It was Gheorghiu's third and final concert and her only Melbourne appearance after two concerts at the Sydney Opera House, less than a week after making the long journey across half the world's time zones. Her opening said more about the demands of a diva than the pathos of her aria. It may not have helped that she was facing an audience of around 1300 in the magnificence of a concert hall that seats close to 2500. I felt Melbourne had failed her.

Following, in Jules Massenet's "Adieu notre petite table" from Manon, Gheorghiu showed off a beautifully supported pianissimo, a firmly extended voice and exposed a smashing lower register.

The recital's neatly structured program of paired arias were separated by pleasing orchestral pieces, given overall well-worked musicianship from the Australian Opera and Ballet Orchestra. Concentrating on French Romantic and Italian verismo repertoire, the diva's bread and butter was on offer. Whipping it into a magic would eventually come.

Returning to the stage with a different shawl after the orchestral "Intermezzo" from Puccini's Manon Lescaut, Gheorghiu's profound feeling for the text showed in "Pleurez mes yeux" from Massenet's Le Cid. Occasional erratic breathing transitions impacted the fluidity but the voice took strident flight and opened up generously in the night's first part final aria, "Song to the Moon" from Antonin Dvořák's  Rusalka with deep luscious chesty strength, a seamless middle register and strong highs. The charismatic shifting colours, immense depth and striking range characteristic of Gheorghiu's voice was now blooming on stage.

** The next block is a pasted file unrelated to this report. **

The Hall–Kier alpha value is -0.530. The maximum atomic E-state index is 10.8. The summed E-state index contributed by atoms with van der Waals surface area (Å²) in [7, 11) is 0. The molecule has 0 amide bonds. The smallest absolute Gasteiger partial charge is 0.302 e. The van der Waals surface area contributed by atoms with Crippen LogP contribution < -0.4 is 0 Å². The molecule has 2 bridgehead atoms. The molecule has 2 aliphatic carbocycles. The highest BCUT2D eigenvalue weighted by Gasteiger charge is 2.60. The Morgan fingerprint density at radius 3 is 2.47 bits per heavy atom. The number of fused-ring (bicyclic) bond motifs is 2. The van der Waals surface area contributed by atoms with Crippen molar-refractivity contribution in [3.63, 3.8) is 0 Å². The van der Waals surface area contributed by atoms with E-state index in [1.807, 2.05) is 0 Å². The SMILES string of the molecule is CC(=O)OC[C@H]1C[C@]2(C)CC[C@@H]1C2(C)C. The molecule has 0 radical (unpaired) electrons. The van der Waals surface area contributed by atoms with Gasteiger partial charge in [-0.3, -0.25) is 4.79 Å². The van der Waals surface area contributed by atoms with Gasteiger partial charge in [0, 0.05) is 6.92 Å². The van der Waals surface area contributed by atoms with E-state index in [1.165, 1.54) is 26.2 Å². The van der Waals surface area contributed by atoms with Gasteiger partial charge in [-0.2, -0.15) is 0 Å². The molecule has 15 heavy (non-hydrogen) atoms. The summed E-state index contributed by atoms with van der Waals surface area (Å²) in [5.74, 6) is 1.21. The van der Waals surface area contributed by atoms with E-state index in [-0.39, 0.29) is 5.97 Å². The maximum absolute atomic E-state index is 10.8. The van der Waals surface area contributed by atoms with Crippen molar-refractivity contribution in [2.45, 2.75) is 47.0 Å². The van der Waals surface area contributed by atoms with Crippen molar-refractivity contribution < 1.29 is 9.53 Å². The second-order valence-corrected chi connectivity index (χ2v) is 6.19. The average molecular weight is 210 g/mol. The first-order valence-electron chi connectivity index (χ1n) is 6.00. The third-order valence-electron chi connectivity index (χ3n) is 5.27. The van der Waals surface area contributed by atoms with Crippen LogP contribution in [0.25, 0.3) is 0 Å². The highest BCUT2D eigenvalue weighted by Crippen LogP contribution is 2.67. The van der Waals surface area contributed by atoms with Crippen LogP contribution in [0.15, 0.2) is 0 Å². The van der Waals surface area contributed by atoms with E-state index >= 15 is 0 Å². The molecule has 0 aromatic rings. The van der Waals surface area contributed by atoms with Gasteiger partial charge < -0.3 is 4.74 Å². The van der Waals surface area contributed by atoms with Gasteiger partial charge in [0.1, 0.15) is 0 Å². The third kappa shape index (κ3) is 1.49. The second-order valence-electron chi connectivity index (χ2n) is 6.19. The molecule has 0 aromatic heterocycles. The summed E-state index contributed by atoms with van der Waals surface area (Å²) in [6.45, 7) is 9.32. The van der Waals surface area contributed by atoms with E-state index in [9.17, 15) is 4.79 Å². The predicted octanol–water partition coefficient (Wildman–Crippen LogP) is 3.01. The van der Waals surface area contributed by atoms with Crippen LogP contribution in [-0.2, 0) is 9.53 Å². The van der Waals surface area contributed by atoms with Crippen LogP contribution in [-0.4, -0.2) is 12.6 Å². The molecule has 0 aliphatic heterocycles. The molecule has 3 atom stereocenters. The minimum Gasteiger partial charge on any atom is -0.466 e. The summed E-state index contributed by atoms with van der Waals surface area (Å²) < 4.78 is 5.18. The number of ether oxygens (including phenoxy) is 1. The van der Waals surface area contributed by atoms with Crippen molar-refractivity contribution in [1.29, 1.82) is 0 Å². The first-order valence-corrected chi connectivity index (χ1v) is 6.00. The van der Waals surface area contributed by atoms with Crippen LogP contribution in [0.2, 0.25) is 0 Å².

Angela Gheorghiu
After interval, the energetic orchestral  oomph of the "Aragonaise" from Bizet's Carmen set a new pace. Gheorghiu emerged more relaxed, brimming with smiles. In a plush reddy-pink gown and hair loose, an assured and confident voice then melted the moment in "Un bel di vedremo" from Puccini's Madama Butterfly. In "Habanera" from Bizet's Carmen, a supremely eloquent dance on the vocal line was matched by the seductress' dance around the conductor's podium, Soare's eyes becoming increasingly tricked by her whereabouts and Gheorghiu becoming less and less attached to the music stand. Signing off the two aria progression with a wide outstretched wave, Gheorghiu accelerated to the stars.

After the night's buzzing orchestral highlight, George Enescu's "Romanian Rhapsody op.11 nr.1 in A Major", Gheorghiu returned in a sleek black gown featuring an extravagant ruffled equine-like mane that formed the gown's rear. The glamorous show of various costume changes seemed to fire up an increasingly compelling performance.

The spell-binding beauty of Gheorghiu's complete artistry was to come with two final Puccini arias, "Vissi d'arte" from Tosca followed by "Sola perduta, abbandonata" from Manon Lescaut, the first given full dramatic deployment, the latter, and final aria of the program, explosive emotional force.

Three encores followed, a pure Puccini superlative rendition of "O mio babbino caro" from Gianni Schicchi, a tender folk-style Romanian a capella that seemed to reduce the hall's enormity to a salon, and concluding with a cheeky entrance to sing the zesty "Granada".